your Ab instrument is tuned to A=440Hz, all notes in the scale are tuned to offset to 440Hz. The Ab concertina has a scale with it's root note of Ab = 415.3 Hz, but the 'C' will still be 523.25.

The band's 'C' will be 493.789, this on your modern tuned Ab concertina would be an unpleasantly flat 'B' natural, (not anywhere near a 'Bb') As you move up and down the scale the errors will become ever more apparent.

There are lots of transposing instruments in an orchestra and they all play nicely in tune with each other. I don't see why this Ab/Eb Anglo is any different. Consider this, the opera band for this project is playing music in the key of A (three sharps). They read A on the staff and call it A but it sounds like concert Ab. I want to play in concert Ab. An Ab/Eb Anglo plays in it's main home key, middle row in Ab. I like playing along the row in that home key regardless of the tuning of my concertina. If I'm playing a C/G it sounds like concert C. If I'm playing a Bb/F it sounds like Bb but regardless of how it sounds, my fingers are simply playing the same relationships and patterns in the middle row home key. That's the joy of transposing instruments.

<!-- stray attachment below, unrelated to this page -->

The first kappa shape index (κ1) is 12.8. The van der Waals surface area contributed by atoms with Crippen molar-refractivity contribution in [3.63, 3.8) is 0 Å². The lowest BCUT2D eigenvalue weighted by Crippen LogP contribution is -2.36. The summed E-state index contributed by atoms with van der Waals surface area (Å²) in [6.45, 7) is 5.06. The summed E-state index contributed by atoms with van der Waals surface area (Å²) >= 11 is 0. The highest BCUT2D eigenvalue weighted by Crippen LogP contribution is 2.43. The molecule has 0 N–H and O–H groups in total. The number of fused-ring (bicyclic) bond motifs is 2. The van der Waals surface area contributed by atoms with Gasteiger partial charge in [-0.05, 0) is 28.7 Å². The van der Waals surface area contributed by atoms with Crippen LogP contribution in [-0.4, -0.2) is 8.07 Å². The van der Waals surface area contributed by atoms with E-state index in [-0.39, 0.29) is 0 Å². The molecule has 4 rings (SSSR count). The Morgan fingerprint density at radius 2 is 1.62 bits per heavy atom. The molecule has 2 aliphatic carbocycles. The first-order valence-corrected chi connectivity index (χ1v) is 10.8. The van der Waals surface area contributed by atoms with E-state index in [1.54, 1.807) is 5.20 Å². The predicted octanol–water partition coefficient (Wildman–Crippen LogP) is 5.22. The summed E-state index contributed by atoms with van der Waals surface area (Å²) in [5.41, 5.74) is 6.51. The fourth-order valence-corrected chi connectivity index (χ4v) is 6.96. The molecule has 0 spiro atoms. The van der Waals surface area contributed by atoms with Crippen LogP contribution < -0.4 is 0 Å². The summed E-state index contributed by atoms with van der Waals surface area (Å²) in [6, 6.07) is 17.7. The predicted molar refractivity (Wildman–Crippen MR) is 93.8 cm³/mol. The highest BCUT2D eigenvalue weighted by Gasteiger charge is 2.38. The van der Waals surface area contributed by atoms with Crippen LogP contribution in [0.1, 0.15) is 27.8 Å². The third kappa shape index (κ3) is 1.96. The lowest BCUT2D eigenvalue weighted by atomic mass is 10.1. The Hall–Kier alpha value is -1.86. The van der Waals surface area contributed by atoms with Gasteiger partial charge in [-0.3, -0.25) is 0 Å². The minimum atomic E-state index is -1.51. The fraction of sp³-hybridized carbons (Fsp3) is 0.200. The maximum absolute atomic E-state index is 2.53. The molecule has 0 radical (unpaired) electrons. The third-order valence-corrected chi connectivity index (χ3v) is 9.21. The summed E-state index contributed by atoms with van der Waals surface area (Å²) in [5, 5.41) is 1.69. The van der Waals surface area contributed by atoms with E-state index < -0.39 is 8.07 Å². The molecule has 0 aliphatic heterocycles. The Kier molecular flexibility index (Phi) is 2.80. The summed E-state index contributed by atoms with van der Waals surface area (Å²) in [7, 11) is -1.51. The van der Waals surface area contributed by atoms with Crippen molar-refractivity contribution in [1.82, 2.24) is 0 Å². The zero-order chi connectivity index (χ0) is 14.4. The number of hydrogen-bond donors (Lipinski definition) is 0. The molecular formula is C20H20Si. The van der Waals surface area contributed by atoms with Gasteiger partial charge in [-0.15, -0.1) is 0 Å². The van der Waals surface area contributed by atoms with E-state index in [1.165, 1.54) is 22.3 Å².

So, how again is this situation with my 1/2 step flat historically tuned orchestra any different than any other transposing situation?

To put it another way... A major third is a major third (in ET cents) regardless of what frequency you start counting from, right?

 

 

Jody,

 

I am well aware of temperament, having worked in both equal and non-equal temperaments of various pitch systems. I am a little surprised that a Baroque setting would be in equal temperament, given their selection of what I believe is a Dresden pitch. If they are going equal temperament then that cancels one of my major concerns.